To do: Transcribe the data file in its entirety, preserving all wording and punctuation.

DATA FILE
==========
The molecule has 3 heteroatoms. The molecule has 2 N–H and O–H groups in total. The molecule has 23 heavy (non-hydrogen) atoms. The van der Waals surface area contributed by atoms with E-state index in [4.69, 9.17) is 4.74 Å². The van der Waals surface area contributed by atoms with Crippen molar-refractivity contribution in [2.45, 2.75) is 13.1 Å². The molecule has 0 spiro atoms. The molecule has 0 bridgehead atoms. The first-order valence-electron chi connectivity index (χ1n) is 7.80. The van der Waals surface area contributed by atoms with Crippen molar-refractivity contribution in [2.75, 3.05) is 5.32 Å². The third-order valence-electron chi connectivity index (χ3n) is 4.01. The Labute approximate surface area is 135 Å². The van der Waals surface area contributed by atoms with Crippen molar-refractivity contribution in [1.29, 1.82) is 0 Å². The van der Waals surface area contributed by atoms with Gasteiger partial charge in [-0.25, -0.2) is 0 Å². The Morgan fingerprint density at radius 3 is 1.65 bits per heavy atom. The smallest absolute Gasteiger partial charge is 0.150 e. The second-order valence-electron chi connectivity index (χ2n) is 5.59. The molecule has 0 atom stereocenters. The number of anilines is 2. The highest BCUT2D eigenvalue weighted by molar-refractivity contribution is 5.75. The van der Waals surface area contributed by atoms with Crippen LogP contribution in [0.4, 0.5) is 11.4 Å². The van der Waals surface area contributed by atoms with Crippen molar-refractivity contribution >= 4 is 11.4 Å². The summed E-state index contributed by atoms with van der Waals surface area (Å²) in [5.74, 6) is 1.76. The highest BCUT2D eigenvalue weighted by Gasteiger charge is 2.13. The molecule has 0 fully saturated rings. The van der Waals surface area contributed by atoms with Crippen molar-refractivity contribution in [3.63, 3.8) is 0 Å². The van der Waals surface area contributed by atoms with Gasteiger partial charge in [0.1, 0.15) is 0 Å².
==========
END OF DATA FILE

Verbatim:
The molecule has 3 heteroatoms. The molecule has 2 N–H and O–H groups in total. The molecule has 23 heavy (non-hydrogen) atoms. The van der Waals surface area contributed by atoms with E-state index in [4.69, 9.17) is 4.74 Å². The van der Waals surface area contributed by atoms with Crippen molar-refractivity contribution in [2.45, 2.75) is 13.1 Å². The molecule has 0 spiro atoms. The molecule has 0 bridgehead atoms. The first-order valence-electron chi connectivity index (χ1n) is 7.80. The van der Waals surface area contributed by atoms with Crippen molar-refractivity contribution in [2.75, 3.05) is 5.32 Å². The third-order valence-electron chi connectivity index (χ3n) is 4.01. The Labute approximate surface area is 135 Å². The van der Waals surface area contributed by atoms with Crippen molar-refractivity contribution in [1.29, 1.82) is 0 Å². The van der Waals surface area contributed by atoms with Gasteiger partial charge in [-0.25, -0.2) is 0 Å². The Morgan fingerprint density at radius 3 is 1.65 bits per heavy atom. The smallest absolute Gasteiger partial charge is 0.150 e. The second-order valence-electron chi connectivity index (χ2n) is 5.59. The molecule has 0 atom stereocenters. The number of anilines is 2. The highest BCUT2D eigenvalue weighted by molar-refractivity contribution is 5.75. The van der Waals surface area contributed by atoms with Crippen LogP contribution in [0.4, 0.5) is 11.4 Å². The van der Waals surface area contributed by atoms with Crippen molar-refractivity contribution >= 4 is 11.4 Å². The summed E-state index contributed by atoms with van der Waals surface area (Å²) in [5.74, 6) is 1.76. The highest BCUT2D eigenvalue weighted by Gasteiger charge is 2.13. The molecule has 0 fully saturated rings. The van der Waals surface area contributed by atoms with Crippen molar-refractivity contribution in [3.63, 3.8) is 0 Å². The van der Waals surface area contributed by atoms with Gasteiger partial charge in [0.1, 0.15) is 0 Å².